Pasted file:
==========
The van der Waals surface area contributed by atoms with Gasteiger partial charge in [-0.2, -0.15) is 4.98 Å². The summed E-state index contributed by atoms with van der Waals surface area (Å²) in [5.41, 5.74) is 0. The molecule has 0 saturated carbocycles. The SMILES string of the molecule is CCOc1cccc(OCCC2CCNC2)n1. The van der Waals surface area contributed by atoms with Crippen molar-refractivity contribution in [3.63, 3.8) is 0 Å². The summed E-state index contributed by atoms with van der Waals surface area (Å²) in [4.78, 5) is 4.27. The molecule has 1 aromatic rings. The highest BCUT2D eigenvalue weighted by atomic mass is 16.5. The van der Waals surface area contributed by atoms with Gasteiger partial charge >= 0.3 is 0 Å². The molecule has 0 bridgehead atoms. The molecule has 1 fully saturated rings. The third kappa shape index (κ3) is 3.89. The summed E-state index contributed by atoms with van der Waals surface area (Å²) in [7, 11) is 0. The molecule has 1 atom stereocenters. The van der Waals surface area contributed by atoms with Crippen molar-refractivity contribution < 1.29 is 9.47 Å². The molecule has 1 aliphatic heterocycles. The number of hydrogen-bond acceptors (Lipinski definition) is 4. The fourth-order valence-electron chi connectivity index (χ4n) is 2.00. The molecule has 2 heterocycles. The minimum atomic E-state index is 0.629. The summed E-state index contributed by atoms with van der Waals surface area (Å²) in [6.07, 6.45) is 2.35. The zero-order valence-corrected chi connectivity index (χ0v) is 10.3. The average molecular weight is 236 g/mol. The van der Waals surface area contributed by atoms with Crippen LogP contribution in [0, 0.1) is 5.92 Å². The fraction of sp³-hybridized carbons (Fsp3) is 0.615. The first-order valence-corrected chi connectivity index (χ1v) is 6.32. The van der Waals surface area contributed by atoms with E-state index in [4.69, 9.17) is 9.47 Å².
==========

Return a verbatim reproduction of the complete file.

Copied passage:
The van der Waals surface area contributed by atoms with Gasteiger partial charge in [-0.2, -0.15) is 4.98 Å². The summed E-state index contributed by atoms with van der Waals surface area (Å²) in [5.41, 5.74) is 0. The molecule has 0 saturated carbocycles. The SMILES string of the molecule is CCOc1cccc(OCCC2CCNC2)n1. The van der Waals surface area contributed by atoms with Crippen molar-refractivity contribution in [3.63, 3.8) is 0 Å². The summed E-state index contributed by atoms with van der Waals surface area (Å²) in [4.78, 5) is 4.27. The molecule has 1 aromatic rings. The highest BCUT2D eigenvalue weighted by atomic mass is 16.5. The van der Waals surface area contributed by atoms with Gasteiger partial charge >= 0.3 is 0 Å². The molecule has 0 bridgehead atoms. The molecule has 1 fully saturated rings. The third kappa shape index (κ3) is 3.89. The summed E-state index contributed by atoms with van der Waals surface area (Å²) in [7, 11) is 0. The molecule has 1 atom stereocenters. The van der Waals surface area contributed by atoms with Crippen molar-refractivity contribution < 1.29 is 9.47 Å². The molecule has 1 aliphatic heterocycles. The number of hydrogen-bond acceptors (Lipinski definition) is 4. The fourth-order valence-electron chi connectivity index (χ4n) is 2.00. The molecule has 2 heterocycles. The minimum atomic E-state index is 0.629. The summed E-state index contributed by atoms with van der Waals surface area (Å²) in [6.07, 6.45) is 2.35. The zero-order valence-corrected chi connectivity index (χ0v) is 10.3. The average molecular weight is 236 g/mol. The van der Waals surface area contributed by atoms with Crippen LogP contribution in [0, 0.1) is 5.92 Å². The fraction of sp³-hybridized carbons (Fsp3) is 0.615. The first-order valence-corrected chi connectivity index (χ1v) is 6.32. The van der Waals surface area contributed by atoms with E-state index in [4.69, 9.17) is 9.47 Å².